There are a multitude of little things we can do in our everyday lives to be even a little more active. These are just a few suggestions.

Coming back to the idea of motivation – how do we motivate ourselves to get moving, to get off our behinds and do what we already know what’s good for us? There is a lot written recently about “nudge theory”. This theory talks about tiny little things we can do that “nudge” us to make even a small change in our behaviour to achieve a more active life. We know that behaviour change is always challenging especially if it is a big change. The idea with nudge theory is that it if we can make a really small change in our behaviour then we can start to make more small changes and eventually manifest enough change to result in a better health outcome. One of the things that have nudged me to be more active this year is getting a pedometer.

Pedometers have been around for a long time but the newer high tech fitness trackers that are now available bring the concept of tracking activity to a whole new level. If you’re a bit of a gadget lover this may be for you. I actually got this idea from a patient of mine who was trying to keep herself and her diabetic husband more active. It was really working for them and I was inspired. There are a number of activity trackers on the market at the moment. Some of the brands are Fitbit, Nike Fuelband, Jawbone and Garmin Vivofit just to name a few. The new, soon to be available, Apple watch will have a tracking function as well. Most of them clip to your belt/pocket/clothing or you can wear it as a wristband. If cost is an issue you can stick with an inexpensive low-tech pedometer which will track your steps accurately.

Personally I love my device. It tells me how many steps I’ve done each day. I set a personal goal as to how many steps I want to get. It links to my phone and nudges me along to keep active throughout the day. It’s a constant reminder all day that I need to be vigilant against inactivity. It doesn’t let me forget that I need to stay active and keep my health at the forefront of my priorities. These trackers often have a cool feature where you can compare (in real time) your activity with friends and family who also have a similar device. This allows you to tap in to your natural competitiveness and allows your friends to nudge you (or taunt you!) to keep moving. It’s a fascinating phenomenon that starts to happen when you wear these trackers and stay connected with friends and family who are also trying to stay active. It becomes a bit of a high tech support group over time.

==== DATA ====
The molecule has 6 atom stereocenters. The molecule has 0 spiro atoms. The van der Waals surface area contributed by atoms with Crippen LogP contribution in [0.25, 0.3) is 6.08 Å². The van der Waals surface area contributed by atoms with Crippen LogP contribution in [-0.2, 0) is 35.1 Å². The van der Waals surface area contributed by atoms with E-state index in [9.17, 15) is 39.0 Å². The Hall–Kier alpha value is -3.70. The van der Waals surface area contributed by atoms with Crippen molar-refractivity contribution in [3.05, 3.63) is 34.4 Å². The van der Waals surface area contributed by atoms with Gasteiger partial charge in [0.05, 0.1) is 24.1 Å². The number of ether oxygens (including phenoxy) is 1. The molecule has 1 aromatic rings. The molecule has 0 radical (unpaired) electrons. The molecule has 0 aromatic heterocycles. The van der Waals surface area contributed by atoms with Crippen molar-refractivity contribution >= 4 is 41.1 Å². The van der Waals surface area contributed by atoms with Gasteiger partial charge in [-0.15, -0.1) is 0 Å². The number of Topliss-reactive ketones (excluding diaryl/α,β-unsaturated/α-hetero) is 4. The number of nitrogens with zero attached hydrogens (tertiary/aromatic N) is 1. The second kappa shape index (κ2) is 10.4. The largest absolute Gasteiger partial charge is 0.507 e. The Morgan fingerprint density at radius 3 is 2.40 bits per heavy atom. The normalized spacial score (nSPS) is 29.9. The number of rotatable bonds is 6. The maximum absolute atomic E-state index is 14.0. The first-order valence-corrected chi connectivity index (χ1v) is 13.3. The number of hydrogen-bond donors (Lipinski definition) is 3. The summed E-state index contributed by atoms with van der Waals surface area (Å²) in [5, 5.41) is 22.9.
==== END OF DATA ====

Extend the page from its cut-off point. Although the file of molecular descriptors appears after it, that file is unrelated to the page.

I hope this post reminds you to not just stay active (ie exercise) but to combat our sedentary lifestyles every day.

So how do you stay motivated to keep active? What’s your secret? Please share in our comments section so we can learn from one another. We need all the tips and tricks that we can get to stay healthy.

Dr. Bill

To test or not to test?

“How often should I test my blood sugar?”  This is very common questions I get and my answer always is…”it depends!”

 

Self monitoring of blood sugar (or SMBG as medical people call it) is not a one size fits all approach.  Previously as diabetes educators, we were trained to tell patients to do routine testing but the benefits of that approach have come into question due marginal benefits and significant costs. There has also been studies to show routine testing may be associated with depression and reduced quality of life.

The thinking now is that the frequency of  SMBG should be based on your current diabetes management. This can be broken down into 3 categories;

1. For most patients on insulin +/- other diabetes medications – SMBG should be tailored to fine tune insulin therapy to acheive optimal blood glucose control. If on once daily long acting insulin (i.e. basal insulin) you should be doing no more than 14 tests for the week on average. If on 2+ insulin injections per day, more testing may be required but speak to your diabetes educator to determine an meaningful and realistic schedule.

2. For most patients on diabetes medications (other than insulin) – routine SMBG is not recommended. Periodic testing can be done in certain situations but only if it helps determine a specific course of action. Examples of situations include: changes to medications, having an illness,  diet and/or exercise changes and to confirm a low blood sugar.